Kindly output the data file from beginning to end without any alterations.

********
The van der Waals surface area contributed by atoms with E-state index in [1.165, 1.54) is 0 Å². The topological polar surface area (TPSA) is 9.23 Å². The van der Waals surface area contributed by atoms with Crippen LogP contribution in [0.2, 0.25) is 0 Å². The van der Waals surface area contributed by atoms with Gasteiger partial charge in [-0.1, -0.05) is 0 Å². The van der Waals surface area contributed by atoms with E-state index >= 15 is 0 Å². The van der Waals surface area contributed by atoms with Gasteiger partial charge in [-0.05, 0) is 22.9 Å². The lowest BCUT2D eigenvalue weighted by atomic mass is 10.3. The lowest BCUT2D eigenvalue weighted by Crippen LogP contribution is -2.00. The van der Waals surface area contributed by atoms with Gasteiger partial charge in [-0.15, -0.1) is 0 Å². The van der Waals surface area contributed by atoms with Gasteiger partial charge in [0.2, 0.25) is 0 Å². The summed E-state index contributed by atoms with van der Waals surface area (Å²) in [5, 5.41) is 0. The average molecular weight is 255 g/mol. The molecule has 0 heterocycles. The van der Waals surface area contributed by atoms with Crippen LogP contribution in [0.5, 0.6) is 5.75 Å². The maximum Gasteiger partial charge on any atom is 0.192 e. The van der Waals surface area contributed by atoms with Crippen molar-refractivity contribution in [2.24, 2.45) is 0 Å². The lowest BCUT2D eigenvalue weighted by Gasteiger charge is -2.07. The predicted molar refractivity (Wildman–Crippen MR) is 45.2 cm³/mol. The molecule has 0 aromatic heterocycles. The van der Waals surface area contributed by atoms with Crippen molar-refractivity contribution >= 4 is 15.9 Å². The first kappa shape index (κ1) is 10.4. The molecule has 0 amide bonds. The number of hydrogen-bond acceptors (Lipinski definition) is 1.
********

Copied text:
The van der Waals surface area contributed by atoms with E-state index in [1.165, 1.54) is 0 Å². The topological polar surface area (TPSA) is 9.23 Å². The van der Waals surface area contributed by atoms with Crippen LogP contribution in [0.2, 0.25) is 0 Å². The van der Waals surface area contributed by atoms with Gasteiger partial charge in [-0.1, -0.05) is 0 Å². The van der Waals surface area contributed by atoms with E-state index >= 15 is 0 Å². The van der Waals surface area contributed by atoms with Gasteiger partial charge in [-0.05, 0) is 22.9 Å². The lowest BCUT2D eigenvalue weighted by atomic mass is 10.3. The lowest BCUT2D eigenvalue weighted by Crippen LogP contribution is -2.00. The van der Waals surface area contributed by atoms with Gasteiger partial charge in [-0.15, -0.1) is 0 Å². The van der Waals surface area contributed by atoms with Gasteiger partial charge in [0.2, 0.25) is 0 Å². The summed E-state index contributed by atoms with van der Waals surface area (Å²) in [5, 5.41) is 0. The average molecular weight is 255 g/mol. The molecule has 0 heterocycles. The van der Waals surface area contributed by atoms with Crippen LogP contribution in [0.5, 0.6) is 5.75 Å². The maximum Gasteiger partial charge on any atom is 0.192 e. The van der Waals surface area contributed by atoms with Crippen molar-refractivity contribution in [2.24, 2.45) is 0 Å². The lowest BCUT2D eigenvalue weighted by Gasteiger charge is -2.07. The predicted molar refractivity (Wildman–Crippen MR) is 45.2 cm³/mol. The molecule has 0 aromatic heterocycles. The van der Waals surface area contributed by atoms with Crippen molar-refractivity contribution >= 4 is 15.9 Å². The first kappa shape index (κ1) is 10.4. The molecule has 0 amide bonds. The number of hydrogen-bond acceptors (Lipinski definition) is 1.